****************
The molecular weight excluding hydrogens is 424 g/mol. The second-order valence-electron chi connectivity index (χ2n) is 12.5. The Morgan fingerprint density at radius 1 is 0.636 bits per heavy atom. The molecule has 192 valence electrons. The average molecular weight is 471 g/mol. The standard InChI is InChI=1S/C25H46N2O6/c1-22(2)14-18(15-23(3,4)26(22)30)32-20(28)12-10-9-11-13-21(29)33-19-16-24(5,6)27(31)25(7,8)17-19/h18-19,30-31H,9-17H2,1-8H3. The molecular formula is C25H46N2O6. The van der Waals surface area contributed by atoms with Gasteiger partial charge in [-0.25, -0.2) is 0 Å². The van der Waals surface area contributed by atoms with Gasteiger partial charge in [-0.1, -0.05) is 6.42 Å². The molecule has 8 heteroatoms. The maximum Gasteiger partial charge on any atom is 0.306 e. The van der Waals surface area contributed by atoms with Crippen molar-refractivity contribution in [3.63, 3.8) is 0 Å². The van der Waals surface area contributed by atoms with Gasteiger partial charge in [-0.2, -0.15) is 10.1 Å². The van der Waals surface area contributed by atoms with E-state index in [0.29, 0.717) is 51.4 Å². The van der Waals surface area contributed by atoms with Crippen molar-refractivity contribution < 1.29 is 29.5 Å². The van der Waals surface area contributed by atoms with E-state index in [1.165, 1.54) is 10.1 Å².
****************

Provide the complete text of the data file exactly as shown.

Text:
The molecular weight excluding hydrogens is 424 g/mol. The second-order valence-electron chi connectivity index (χ2n) is 12.5. The Morgan fingerprint density at radius 1 is 0.636 bits per heavy atom. The molecule has 192 valence electrons. The average molecular weight is 471 g/mol. The standard InChI is InChI=1S/C25H46N2O6/c1-22(2)14-18(15-23(3,4)26(22)30)32-20(28)12-10-9-11-13-21(29)33-19-16-24(5,6)27(31)25(7,8)17-19/h18-19,30-31H,9-17H2,1-8H3. The molecular formula is C25H46N2O6. The van der Waals surface area contributed by atoms with Gasteiger partial charge in [-0.25, -0.2) is 0 Å². The van der Waals surface area contributed by atoms with Gasteiger partial charge in [-0.1, -0.05) is 6.42 Å². The molecule has 8 heteroatoms. The maximum Gasteiger partial charge on any atom is 0.306 e. The van der Waals surface area contributed by atoms with Crippen molar-refractivity contribution in [3.63, 3.8) is 0 Å². The van der Waals surface area contributed by atoms with Gasteiger partial charge in [-0.2, -0.15) is 10.1 Å². The van der Waals surface area contributed by atoms with E-state index in [0.29, 0.717) is 51.4 Å². The van der Waals surface area contributed by atoms with Crippen molar-refractivity contribution < 1.29 is 29.5 Å². The van der Waals surface area contributed by atoms with E-state index in [1.165, 1.54) is 10.1 Å².